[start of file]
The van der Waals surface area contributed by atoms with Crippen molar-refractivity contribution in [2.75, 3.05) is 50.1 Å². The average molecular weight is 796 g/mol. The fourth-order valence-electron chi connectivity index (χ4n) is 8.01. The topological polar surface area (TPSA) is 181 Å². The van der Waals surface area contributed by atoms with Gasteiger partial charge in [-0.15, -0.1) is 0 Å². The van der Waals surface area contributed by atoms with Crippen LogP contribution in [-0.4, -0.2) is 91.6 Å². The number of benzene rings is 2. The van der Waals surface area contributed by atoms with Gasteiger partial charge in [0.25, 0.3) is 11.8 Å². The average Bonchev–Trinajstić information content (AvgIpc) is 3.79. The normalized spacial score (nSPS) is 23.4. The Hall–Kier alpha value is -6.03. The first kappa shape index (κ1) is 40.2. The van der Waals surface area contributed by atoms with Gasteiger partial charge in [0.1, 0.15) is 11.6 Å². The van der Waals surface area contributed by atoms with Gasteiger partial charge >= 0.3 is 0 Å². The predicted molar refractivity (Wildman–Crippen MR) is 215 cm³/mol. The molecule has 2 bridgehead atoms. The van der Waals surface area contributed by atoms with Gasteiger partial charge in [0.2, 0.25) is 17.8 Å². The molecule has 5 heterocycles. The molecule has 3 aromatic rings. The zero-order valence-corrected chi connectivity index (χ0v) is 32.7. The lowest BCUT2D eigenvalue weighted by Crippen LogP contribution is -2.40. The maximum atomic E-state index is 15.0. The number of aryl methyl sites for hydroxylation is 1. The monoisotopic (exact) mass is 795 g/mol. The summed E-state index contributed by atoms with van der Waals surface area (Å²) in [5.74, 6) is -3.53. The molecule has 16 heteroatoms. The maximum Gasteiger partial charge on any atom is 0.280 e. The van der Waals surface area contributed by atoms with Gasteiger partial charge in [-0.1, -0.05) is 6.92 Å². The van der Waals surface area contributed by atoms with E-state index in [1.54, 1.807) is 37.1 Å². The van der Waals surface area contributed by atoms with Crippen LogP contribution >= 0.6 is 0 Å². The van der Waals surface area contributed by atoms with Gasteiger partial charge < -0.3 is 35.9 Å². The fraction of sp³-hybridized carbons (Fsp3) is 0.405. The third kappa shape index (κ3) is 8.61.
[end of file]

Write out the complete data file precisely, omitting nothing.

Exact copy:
The van der Waals surface area contributed by atoms with Crippen molar-refractivity contribution in [2.75, 3.05) is 50.1 Å². The average molecular weight is 796 g/mol. The fourth-order valence-electron chi connectivity index (χ4n) is 8.01. The topological polar surface area (TPSA) is 181 Å². The van der Waals surface area contributed by atoms with Gasteiger partial charge in [-0.15, -0.1) is 0 Å². The van der Waals surface area contributed by atoms with Crippen LogP contribution in [-0.4, -0.2) is 91.6 Å². The number of benzene rings is 2. The van der Waals surface area contributed by atoms with Gasteiger partial charge in [0.25, 0.3) is 11.8 Å². The average Bonchev–Trinajstić information content (AvgIpc) is 3.79. The normalized spacial score (nSPS) is 23.4. The Hall–Kier alpha value is -6.03. The first kappa shape index (κ1) is 40.2. The van der Waals surface area contributed by atoms with Gasteiger partial charge in [0.1, 0.15) is 11.6 Å². The van der Waals surface area contributed by atoms with Gasteiger partial charge >= 0.3 is 0 Å². The predicted molar refractivity (Wildman–Crippen MR) is 215 cm³/mol. The molecule has 2 bridgehead atoms. The van der Waals surface area contributed by atoms with Gasteiger partial charge in [0.2, 0.25) is 17.8 Å². The molecule has 5 heterocycles. The molecule has 3 aromatic rings. The zero-order valence-corrected chi connectivity index (χ0v) is 32.7. The lowest BCUT2D eigenvalue weighted by Crippen LogP contribution is -2.40. The maximum atomic E-state index is 15.0. The number of aryl methyl sites for hydroxylation is 1. The monoisotopic (exact) mass is 795 g/mol. The summed E-state index contributed by atoms with van der Waals surface area (Å²) in [5.74, 6) is -3.53. The molecule has 16 heteroatoms. The maximum Gasteiger partial charge on any atom is 0.280 e. The van der Waals surface area contributed by atoms with Gasteiger partial charge in [-0.1, -0.05) is 6.92 Å². The van der Waals surface area contributed by atoms with E-state index in [1.54, 1.807) is 37.1 Å². The van der Waals surface area contributed by atoms with Crippen LogP contribution >= 0.6 is 0 Å². The van der Waals surface area contributed by atoms with Gasteiger partial charge < -0.3 is 35.9 Å². The fraction of sp³-hybridized carbons (Fsp3) is 0.405. The third kappa shape index (κ3) is 8.61.